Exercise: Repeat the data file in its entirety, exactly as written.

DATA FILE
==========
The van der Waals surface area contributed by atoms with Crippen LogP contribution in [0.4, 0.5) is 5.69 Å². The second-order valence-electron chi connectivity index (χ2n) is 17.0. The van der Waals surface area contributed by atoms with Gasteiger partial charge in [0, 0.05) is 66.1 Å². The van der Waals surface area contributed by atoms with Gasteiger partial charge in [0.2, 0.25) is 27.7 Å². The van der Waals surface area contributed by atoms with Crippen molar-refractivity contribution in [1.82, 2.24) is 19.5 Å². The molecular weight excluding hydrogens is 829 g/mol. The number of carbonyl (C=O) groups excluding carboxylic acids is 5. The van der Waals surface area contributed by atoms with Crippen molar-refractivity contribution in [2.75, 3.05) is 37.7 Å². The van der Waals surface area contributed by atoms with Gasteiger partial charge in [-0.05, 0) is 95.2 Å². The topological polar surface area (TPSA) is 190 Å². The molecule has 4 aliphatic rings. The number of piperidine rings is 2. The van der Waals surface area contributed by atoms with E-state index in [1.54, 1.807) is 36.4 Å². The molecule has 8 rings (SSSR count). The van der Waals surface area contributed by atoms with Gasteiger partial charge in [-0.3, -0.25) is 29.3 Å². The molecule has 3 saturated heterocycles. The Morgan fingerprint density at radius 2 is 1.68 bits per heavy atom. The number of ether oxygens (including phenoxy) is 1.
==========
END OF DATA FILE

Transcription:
The van der Waals surface area contributed by atoms with Crippen LogP contribution in [0.4, 0.5) is 5.69 Å². The second-order valence-electron chi connectivity index (χ2n) is 17.0. The van der Waals surface area contributed by atoms with Gasteiger partial charge in [0, 0.05) is 66.1 Å². The van der Waals surface area contributed by atoms with Gasteiger partial charge in [0.2, 0.25) is 27.7 Å². The van der Waals surface area contributed by atoms with Crippen molar-refractivity contribution in [1.82, 2.24) is 19.5 Å². The molecular weight excluding hydrogens is 829 g/mol. The number of carbonyl (C=O) groups excluding carboxylic acids is 5. The van der Waals surface area contributed by atoms with Crippen molar-refractivity contribution in [2.75, 3.05) is 37.7 Å². The van der Waals surface area contributed by atoms with Gasteiger partial charge in [-0.05, 0) is 95.2 Å². The topological polar surface area (TPSA) is 190 Å². The molecule has 4 aliphatic rings. The number of piperidine rings is 2. The van der Waals surface area contributed by atoms with E-state index in [1.54, 1.807) is 36.4 Å². The molecule has 8 rings (SSSR count). The van der Waals surface area contributed by atoms with Gasteiger partial charge in [-0.3, -0.25) is 29.3 Å². The molecule has 3 saturated heterocycles. The Morgan fingerprint density at radius 2 is 1.68 bits per heavy atom. The number of ether oxygens (including phenoxy) is 1.